Earlier in the year, President Trump issued Proclamation Suspending Entry of Immigrants Who Present Risk to the U.S. Labor Market During the Economic Recovery Following the COVID-19 Outbreak. This proclamation barred many types of immigrants from entry into the United States, including those seeking entry through the diversity visa program. However, on September 5, 2020, a federal judge in Washington has ordered the Trump administration to resume issuing diversity visas to immigrants through a lottery system.
What is the Diversity Visa Program?
The Diversity Immigrant Visa Program allows up to 50,000 people to enter the U.S. annually through an immigrant visa. The program targets countries with low rates of immigration to the United States and randomly draws from a selection of individuals from those countries. The program is run by the Department of State and was established in 1990 to promote immigration from underrepresented countries in the United States. In order to be eligible, the potential immigrants must be from a country with fewer than 50,000 nationals admitted to the U.S. in the past five years. Additionally, applicants must have an equivalent of a high-school education OR at least two years of recent, qualifying work experience.
The Department of State posts detailed instructions on how to apply every year, including important dates and deadlines for the application. If chosen, the applicant and all family members applying together must submit DS-260 online. Once it has been reviewed, applicants will be given instructions on which supporting documents must be submitted. After all necessary documents are submitted to the Department of State, applicants will be scheduled for an interview. At the interview, applicants will be asked to provide a medical examination from an authorized physician (list of authorized physicians are available at U.S. Embassies or Consulates), their passports, appointment information, confirmation of their DS-260 application, and originals plus certified copies of all supporting documents they had previously submitted.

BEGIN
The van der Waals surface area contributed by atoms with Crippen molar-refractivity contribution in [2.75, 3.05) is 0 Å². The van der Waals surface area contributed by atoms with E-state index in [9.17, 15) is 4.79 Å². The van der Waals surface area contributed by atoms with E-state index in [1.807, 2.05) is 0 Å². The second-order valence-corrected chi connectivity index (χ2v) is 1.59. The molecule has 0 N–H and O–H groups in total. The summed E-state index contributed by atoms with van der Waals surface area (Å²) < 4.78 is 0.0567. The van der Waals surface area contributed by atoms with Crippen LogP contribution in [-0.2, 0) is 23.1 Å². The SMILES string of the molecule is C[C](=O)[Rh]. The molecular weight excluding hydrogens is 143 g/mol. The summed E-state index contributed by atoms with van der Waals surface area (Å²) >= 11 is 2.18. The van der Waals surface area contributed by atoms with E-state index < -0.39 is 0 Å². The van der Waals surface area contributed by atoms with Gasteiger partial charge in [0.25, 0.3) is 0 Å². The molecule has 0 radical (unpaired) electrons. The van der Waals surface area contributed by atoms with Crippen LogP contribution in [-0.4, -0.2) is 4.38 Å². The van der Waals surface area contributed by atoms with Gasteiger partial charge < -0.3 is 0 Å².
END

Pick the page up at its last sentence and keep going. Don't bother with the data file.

After the interview, applicants will hopefully have an approved visa and will be able to present themselves at a U.S. port of entry (such as an airport) to request entry to the U.S. If admitted, these immigrants will enter as Lawful Permanent Residents and be eligible to work.
If the applicants for a diversity visa are already living in the U.S. as nonimmigrants, they can apply by filing Form I-485, Application to Register Permanent Residence or Adjust Status. This would be done only after being selected in the lottery and ensuring that there is an available visa (this can be verified by checking the Visa Bulletin). Form I-485 would replace having to file Form DS-260.
What the Federal Judge’s Ruling Does
At the time of the immigration ban, the State Department had only issued 12,000 diversity visas for the 2020 fiscal year. This left approximately 38,000 lottery winners without visas issued to them. The new ruling does not force the State Department to issue every single visa to eligible applicants, but it does prohibit it from effectively ending the diversity visa program by simply not issuing the visas to the winners. The ruling orders the administration to “undertake good-faith efforts” to expeditiously adjudicate the diversity visas for fiscal year 2020. The deadline is still set to September 30, 2020, which gives the administration less than a month to issue new visas. However, there is an additional hearing scheduled for September 25 to outline next steps. It is possible that further orders from this hearing will change the deadline and make it possible for more lottery winners to have their visas issued.
If you or a known one has been chosen for a diversity visa and need further guidance, schedule an initial consultation with us today, don't hesitate to contact us at (949) 478-4963.